As she grew more intimate with Ann, her manners were softened, and she acquired a degree of equality in her behaviour: yet still her spirits were fluctuating, and her movements rapid. She felt less pain on account of her mother's partiality to her brother, as she hoped now to experience the pleasure of being beloved; but this hope led her into new sorrows, and, as usual, paved the way for disappointment. Ann only felt gratitude; her heart was entirely engrossed by one object, and friendship could not serve as a substitute; memory officiously retraced past scenes, and unavailing wishes made time loiter.
Mary was often hurt by the involuntary indifference which these consequences produced. When her friend was all the world to her, she found she was not as necessary to her happiness; and her delicate mind could not bear to obtrude her affection, or receive love as an alms, the offspring of pity. Very frequently has she ran to her with delight, and not perceiving any thing of the same kind in Ann's countenance, she has shrunk back; and, falling from one extreme into the other, instead of a warm greeting that was just slipping from her tongue, her expressions seemed to be dictated by the most chilling insensibility.
She would then imagine that she looked sickly or unhappy, and then all her tenderness would return like a torrent, and bear away all reflection. In this manner was her sensibility called forth, and exercised, by her mother's illness, her friend's misfortunes, and her own unsettled mind.
Near to her father's house was a range of mountains; some of them were, literally speaking, cloud-capt, for on them clouds continually rested, and gave grandeur to the prospect; and down many of their sides the little bubbling cascades ran till they swelled a beautiful river. Through the straggling trees and bushes the wind whistled, and on them the birds sung, particularly the robins; they also found shelter in the ivy of an old castle, a haunted one, as the story went; it was situated on the brow of one of the mountains, and commanded a view of the sea. This castle had been inhabited by some of her ancestors; and many tales had the old house-keeper told her of the worthies who had resided there.
When her mother frowned, and her friend looked cool, she would steal to this retirement, where human foot seldom trod—gaze on the sea, observe the grey clouds, or listen to the wind which struggled to free itself from the only thing that impeded its course. When more cheerful, she admired the various dispositions of light and shade, the beautiful tints the gleams of sunshine gave to the distant hills; then she rejoiced in existence, and darted into futurity.
One way home was through the cavity of a rock covered with a thin layer of earth, just sufficient to afford nourishment to a few stunted shrubs and wild plants, which grew on its sides, and nodded over the summit. A clear stream broke out of it, and ran amongst the pieces of rocks fallen into it. Here twilight always reigned—it seemed the Temple of Solitude; yet, paradoxical as the assertion may appear, when the foot sounded on the rock, it terrified the intruder, and inspired a strange feeling, as if the rightful sovereign was dislodged. In this retreat she read Thomson's Seasons, Young's Night-Thoughts, and Paradise Lost.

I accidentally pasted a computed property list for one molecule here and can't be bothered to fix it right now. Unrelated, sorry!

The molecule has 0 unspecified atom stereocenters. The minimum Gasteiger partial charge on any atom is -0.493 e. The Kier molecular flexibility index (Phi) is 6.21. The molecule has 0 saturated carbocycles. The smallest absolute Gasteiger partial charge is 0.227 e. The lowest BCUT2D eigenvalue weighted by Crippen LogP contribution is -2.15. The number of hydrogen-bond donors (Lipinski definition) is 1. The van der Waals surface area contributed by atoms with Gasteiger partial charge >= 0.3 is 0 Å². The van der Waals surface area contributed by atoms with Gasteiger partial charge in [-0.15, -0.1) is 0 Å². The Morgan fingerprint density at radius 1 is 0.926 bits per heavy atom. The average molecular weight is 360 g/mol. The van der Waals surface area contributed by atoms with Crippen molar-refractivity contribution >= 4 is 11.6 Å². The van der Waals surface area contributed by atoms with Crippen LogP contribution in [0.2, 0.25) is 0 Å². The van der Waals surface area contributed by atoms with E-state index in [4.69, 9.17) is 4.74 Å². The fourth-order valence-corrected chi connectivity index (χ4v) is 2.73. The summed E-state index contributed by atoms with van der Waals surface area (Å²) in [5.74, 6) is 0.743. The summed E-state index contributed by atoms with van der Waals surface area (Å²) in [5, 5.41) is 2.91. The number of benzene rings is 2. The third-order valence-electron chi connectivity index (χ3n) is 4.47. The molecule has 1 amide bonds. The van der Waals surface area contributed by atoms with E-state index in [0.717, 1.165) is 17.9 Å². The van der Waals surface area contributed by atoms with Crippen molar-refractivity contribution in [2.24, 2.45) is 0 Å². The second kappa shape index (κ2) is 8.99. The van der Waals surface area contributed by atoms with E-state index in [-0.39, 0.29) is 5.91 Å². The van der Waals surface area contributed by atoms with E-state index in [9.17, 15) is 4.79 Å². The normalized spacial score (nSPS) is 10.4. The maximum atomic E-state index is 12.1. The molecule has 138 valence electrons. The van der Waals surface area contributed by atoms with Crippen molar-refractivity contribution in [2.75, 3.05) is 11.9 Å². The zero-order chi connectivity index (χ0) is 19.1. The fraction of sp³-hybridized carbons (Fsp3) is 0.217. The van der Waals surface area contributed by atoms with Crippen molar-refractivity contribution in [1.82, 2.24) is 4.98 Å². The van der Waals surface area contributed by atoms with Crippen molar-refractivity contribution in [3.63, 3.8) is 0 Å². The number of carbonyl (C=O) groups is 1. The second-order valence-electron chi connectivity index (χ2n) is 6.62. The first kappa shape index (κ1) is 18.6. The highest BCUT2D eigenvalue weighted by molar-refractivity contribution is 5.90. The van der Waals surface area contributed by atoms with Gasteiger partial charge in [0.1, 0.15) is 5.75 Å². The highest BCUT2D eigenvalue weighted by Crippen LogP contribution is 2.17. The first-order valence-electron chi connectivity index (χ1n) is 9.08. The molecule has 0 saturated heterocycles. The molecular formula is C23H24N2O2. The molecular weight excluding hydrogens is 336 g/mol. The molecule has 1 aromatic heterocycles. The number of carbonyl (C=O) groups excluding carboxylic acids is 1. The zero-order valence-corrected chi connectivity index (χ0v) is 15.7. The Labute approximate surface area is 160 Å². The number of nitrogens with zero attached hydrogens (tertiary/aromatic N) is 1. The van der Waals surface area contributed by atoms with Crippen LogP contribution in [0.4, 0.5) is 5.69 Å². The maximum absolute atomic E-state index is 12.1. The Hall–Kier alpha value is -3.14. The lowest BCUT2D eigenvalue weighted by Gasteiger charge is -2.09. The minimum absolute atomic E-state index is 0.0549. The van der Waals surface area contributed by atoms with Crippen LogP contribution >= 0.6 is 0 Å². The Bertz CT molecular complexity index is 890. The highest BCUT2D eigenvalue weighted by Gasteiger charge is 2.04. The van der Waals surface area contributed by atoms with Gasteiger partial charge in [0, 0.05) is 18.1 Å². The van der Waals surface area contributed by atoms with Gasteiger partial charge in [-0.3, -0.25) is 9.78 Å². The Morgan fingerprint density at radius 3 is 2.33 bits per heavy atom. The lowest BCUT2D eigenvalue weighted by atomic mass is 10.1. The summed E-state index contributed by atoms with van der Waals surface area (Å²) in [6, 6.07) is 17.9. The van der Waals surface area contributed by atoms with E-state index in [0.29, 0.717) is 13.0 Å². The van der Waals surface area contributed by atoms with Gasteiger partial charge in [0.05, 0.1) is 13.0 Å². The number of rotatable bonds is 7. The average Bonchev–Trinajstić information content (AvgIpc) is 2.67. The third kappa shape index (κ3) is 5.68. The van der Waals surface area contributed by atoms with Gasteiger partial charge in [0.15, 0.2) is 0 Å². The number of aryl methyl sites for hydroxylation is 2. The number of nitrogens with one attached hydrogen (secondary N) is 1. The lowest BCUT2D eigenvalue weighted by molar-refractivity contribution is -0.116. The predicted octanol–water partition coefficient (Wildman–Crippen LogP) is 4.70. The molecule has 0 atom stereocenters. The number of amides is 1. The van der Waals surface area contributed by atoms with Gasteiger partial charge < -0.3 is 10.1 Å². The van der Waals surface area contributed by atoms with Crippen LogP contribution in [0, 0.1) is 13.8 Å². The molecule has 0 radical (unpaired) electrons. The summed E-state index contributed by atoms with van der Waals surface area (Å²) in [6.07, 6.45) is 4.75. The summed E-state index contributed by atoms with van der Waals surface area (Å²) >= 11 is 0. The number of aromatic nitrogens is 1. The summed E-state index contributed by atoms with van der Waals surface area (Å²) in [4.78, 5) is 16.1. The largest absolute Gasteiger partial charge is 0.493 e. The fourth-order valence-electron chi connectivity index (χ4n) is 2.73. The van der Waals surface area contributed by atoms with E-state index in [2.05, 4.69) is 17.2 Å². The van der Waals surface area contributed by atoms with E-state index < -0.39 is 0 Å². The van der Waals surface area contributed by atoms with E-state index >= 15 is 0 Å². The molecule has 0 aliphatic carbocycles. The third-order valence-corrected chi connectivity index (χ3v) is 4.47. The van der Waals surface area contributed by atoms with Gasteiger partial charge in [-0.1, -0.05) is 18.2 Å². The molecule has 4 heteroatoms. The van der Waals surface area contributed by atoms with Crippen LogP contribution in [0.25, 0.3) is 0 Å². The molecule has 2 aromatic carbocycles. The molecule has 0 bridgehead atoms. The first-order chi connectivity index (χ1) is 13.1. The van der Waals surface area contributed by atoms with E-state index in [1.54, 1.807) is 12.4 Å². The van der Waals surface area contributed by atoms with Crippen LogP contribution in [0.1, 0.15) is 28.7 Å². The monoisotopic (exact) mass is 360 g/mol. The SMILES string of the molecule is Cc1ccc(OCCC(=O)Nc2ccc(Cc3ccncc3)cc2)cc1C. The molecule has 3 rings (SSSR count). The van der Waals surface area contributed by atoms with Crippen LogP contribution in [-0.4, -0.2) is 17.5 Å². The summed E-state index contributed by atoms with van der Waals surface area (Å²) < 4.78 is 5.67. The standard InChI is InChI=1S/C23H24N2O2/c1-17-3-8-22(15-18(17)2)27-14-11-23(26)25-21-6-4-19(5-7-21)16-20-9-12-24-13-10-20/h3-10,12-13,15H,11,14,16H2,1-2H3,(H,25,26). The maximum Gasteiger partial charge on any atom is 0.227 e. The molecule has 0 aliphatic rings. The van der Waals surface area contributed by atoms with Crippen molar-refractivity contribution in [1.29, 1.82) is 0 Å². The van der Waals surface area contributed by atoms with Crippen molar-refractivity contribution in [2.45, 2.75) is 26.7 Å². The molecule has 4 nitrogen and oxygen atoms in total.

At a little distance from it were the huts of a few poor fishermen, who supported their numerous children by their precarious labour. In these little huts she frequently rested, and denied herself every childish gratification, in order to relieve the necessities of the inhabitants. Her heart yearned for them, and would dance with joy when she had relieved their wants, or afforded them pleasure.
In these pursuits she learned the luxury of doing good; and the sweet tears of benevolence frequently moistened her eyes, and gave them a sparkle which, exclusive of that, they had not; on the contrary, they were rather fixed, and would never have been observed if her soul had not animated them. They were not at all like those brilliant ones which look like polished diamonds, and dart from every superfice, giving more light to the beholders than they receive themselves.
Her benevolence, indeed, knew no bounds; the distress of others carried her out of herself; and she rested not till she had relieved or comforted them. The warmth of her compassion often made her so diligent, that many things occurred to her, which might have escaped a less interested observer.
In like manner, she entered with such spirit into whatever she read, and the emotions thereby raised were so strong, that it soon became a part of her mind.
Enthusiastic sentiments of devotion at this period actuated her; her Creator was almost apparent to her senses in his works; but they were mostly the grand or solemn features of Nature which she delighted to contemplate. She would stand and behold the waves rolling, and think of the voice that could still the tumultuous deep.
These propensities gave the colour to her mind, before the passions began to exercise their tyrannic sway, and particularly pointed out those which the soil would have a tendency to nurse.
Years after, when wandering through the same scenes, her imagination has strayed back, to trace the first placid sentiments they inspired, and she would earnestly desire to regain the same peaceful tranquillity.